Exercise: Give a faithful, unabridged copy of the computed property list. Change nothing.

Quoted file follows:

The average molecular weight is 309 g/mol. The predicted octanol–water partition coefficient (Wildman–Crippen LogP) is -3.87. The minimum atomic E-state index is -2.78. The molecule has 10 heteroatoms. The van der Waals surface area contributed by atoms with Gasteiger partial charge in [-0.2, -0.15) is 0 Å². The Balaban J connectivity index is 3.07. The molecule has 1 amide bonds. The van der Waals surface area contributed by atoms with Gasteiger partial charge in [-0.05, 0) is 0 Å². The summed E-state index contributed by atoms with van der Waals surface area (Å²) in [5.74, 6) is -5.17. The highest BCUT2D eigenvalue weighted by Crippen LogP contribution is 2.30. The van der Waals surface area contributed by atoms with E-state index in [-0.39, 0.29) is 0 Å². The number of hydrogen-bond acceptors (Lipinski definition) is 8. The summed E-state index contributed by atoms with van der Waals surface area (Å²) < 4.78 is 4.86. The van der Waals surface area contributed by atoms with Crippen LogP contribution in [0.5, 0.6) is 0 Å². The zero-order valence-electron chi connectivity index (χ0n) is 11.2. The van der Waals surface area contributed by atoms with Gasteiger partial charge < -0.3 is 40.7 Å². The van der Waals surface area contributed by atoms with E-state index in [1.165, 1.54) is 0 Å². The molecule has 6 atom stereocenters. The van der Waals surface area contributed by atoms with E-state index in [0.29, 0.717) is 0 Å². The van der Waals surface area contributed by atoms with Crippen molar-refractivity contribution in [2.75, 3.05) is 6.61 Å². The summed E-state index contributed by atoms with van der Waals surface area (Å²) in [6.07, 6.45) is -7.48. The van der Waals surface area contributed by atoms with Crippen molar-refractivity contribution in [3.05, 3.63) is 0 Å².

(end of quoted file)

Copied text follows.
The average molecular weight is 309 g/mol. The predicted octanol–water partition coefficient (Wildman–Crippen LogP) is -3.87. The minimum atomic E-state index is -2.78. The molecule has 10 heteroatoms. The van der Waals surface area contributed by atoms with Gasteiger partial charge in [-0.2, -0.15) is 0 Å². The Balaban J connectivity index is 3.07. The molecule has 1 amide bonds. The van der Waals surface area contributed by atoms with Gasteiger partial charge in [-0.05, 0) is 0 Å². The summed E-state index contributed by atoms with van der Waals surface area (Å²) in [5.74, 6) is -5.17. The highest BCUT2D eigenvalue weighted by Crippen LogP contribution is 2.30. The van der Waals surface area contributed by atoms with E-state index in [-0.39, 0.29) is 0 Å². The number of hydrogen-bond acceptors (Lipinski definition) is 8. The summed E-state index contributed by atoms with van der Waals surface area (Å²) < 4.78 is 4.86. The van der Waals surface area contributed by atoms with Crippen LogP contribution in [0.5, 0.6) is 0 Å². The zero-order valence-electron chi connectivity index (χ0n) is 11.2. The van der Waals surface area contributed by atoms with Gasteiger partial charge < -0.3 is 40.7 Å². The van der Waals surface area contributed by atoms with E-state index in [1.165, 1.54) is 0 Å². The molecule has 6 atom stereocenters. The van der Waals surface area contributed by atoms with E-state index in [0.29, 0.717) is 0 Å². The van der Waals surface area contributed by atoms with Crippen molar-refractivity contribution in [2.75, 3.05) is 6.61 Å². The summed E-state index contributed by atoms with van der Waals surface area (Å²) in [6.07, 6.45) is -7.48. The van der Waals surface area contributed by atoms with Crippen molar-refractivity contribution in [3.05, 3.63) is 0 Å².